LSU rushing offense
While some Tiger fans worry
themselves sick about the LSU rushing attack and senior Jacob Hester getting
every start, people need to relax. The Tigers are running the ball as well as
anyone in the league, averaging 231 yards per game behind a makeshift offensive
line that was supposed to be the team's Achilles' heel. Not exactly the fact.
The Tigers rotate a number of running backs into the game, and it all begins
with Hester. Keiland Williams, Charles Scott, Richard Murphy, and Trindon Holliday as well as quarterbacks Matt Flynn, Ryan Perrilloux and Andrew Hatch
all get their turn running the ball.
LSU passing offense
Ryan Perrilloux proved his worth
last weekend stepping in for an injured Matt Flynn. In Flynn's absence,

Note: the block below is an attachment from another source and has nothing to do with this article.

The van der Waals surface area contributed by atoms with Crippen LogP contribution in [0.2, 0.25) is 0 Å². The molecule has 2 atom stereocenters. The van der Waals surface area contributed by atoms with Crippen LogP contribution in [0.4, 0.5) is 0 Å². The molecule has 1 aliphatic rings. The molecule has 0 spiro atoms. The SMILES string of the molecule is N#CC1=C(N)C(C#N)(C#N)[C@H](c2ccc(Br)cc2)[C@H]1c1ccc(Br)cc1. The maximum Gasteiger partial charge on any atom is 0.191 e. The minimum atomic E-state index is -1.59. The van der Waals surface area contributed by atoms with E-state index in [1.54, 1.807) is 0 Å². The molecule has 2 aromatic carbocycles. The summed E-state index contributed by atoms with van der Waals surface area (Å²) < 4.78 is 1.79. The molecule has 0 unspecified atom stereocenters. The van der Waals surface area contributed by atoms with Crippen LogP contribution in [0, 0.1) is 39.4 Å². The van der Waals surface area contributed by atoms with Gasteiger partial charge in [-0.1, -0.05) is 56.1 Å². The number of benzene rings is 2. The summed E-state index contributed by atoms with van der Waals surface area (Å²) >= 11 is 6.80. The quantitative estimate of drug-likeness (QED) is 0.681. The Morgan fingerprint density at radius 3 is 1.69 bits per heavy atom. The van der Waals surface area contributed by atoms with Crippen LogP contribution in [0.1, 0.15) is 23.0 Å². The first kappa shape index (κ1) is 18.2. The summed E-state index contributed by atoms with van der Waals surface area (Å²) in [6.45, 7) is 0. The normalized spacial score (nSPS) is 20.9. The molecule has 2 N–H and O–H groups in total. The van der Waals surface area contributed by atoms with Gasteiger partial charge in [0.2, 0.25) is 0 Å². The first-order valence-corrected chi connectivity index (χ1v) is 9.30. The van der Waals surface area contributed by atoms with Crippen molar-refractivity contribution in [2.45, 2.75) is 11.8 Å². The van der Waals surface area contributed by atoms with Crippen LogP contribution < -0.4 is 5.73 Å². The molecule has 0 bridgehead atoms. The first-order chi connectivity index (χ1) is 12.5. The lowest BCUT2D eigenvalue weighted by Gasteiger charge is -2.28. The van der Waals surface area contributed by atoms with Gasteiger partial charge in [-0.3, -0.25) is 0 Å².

Perrilloux completed 20 of 25 passes for 298 yards and three touchdowns. All of
that and he remains the backup. LSU can throw the ball as well as they run it
and have a number of weapons to which to throw. Even though Early Doucet
probably won't play with a groin pull, LSU has too many weapons to catch the
ball. Terrance Toliver, Demetrius Byrd, and Jared Mitchell all burst onto the
scene in a big way last week against Middle Tennessee.
What is it going to take for LSU to
lead the nation in rushing defense? They probably need to play Notre Dame, which
is a big reason why
Blake Mitchell, beware. Opposing
quarterbacks haven't faired all that well against LSU's attacking defense. The
LSU special teams
Other than giving up too many yards on kickoff returns, the Tiger special teams has been superb this season. Patrick Fisher has been booting the heck out of punts, and Colt David has been on the money with all field goal and extra point tries. LSU could be better on kick returns, but no one seems to be complaining by the way they are moving the ball on offense. Ryan Succop is a talented specialist and handles both kicking and punting duties.